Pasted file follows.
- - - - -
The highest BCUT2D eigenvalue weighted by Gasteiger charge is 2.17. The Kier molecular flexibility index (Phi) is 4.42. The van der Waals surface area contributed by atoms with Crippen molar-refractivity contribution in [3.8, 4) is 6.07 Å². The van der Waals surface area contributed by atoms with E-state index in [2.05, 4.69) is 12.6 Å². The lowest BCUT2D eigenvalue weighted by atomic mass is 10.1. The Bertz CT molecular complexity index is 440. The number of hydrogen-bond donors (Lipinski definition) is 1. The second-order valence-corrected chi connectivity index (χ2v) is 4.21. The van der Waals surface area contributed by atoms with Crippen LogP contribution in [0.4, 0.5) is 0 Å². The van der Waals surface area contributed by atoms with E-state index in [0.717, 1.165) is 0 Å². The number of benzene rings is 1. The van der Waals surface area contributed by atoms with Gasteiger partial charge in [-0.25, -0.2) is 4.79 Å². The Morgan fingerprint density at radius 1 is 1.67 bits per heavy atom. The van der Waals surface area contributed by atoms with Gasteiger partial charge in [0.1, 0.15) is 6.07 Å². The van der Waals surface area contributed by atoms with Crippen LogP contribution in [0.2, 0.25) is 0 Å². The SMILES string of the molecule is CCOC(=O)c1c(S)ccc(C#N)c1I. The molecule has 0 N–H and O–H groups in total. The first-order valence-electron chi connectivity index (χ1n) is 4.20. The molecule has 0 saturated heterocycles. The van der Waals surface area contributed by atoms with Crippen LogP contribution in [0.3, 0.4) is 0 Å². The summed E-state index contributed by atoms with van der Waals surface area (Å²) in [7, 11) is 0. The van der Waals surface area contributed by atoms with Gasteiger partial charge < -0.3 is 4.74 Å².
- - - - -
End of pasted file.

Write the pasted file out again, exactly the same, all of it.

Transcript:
The highest BCUT2D eigenvalue weighted by Gasteiger charge is 2.17. The Kier molecular flexibility index (Phi) is 4.42. The van der Waals surface area contributed by atoms with Crippen molar-refractivity contribution in [3.8, 4) is 6.07 Å². The van der Waals surface area contributed by atoms with E-state index in [2.05, 4.69) is 12.6 Å². The lowest BCUT2D eigenvalue weighted by atomic mass is 10.1. The Bertz CT molecular complexity index is 440. The number of hydrogen-bond donors (Lipinski definition) is 1. The second-order valence-corrected chi connectivity index (χ2v) is 4.21. The van der Waals surface area contributed by atoms with Crippen LogP contribution in [0.4, 0.5) is 0 Å². The van der Waals surface area contributed by atoms with E-state index in [0.717, 1.165) is 0 Å². The number of benzene rings is 1. The van der Waals surface area contributed by atoms with Gasteiger partial charge in [-0.25, -0.2) is 4.79 Å². The Morgan fingerprint density at radius 1 is 1.67 bits per heavy atom. The van der Waals surface area contributed by atoms with Gasteiger partial charge in [0.1, 0.15) is 6.07 Å². The van der Waals surface area contributed by atoms with Crippen LogP contribution in [0.2, 0.25) is 0 Å². The SMILES string of the molecule is CCOC(=O)c1c(S)ccc(C#N)c1I. The molecule has 0 N–H and O–H groups in total. The first-order valence-electron chi connectivity index (χ1n) is 4.20. The molecule has 0 saturated heterocycles. The van der Waals surface area contributed by atoms with Crippen LogP contribution in [0.3, 0.4) is 0 Å². The summed E-state index contributed by atoms with van der Waals surface area (Å²) in [7, 11) is 0. The van der Waals surface area contributed by atoms with Gasteiger partial charge < -0.3 is 4.74 Å².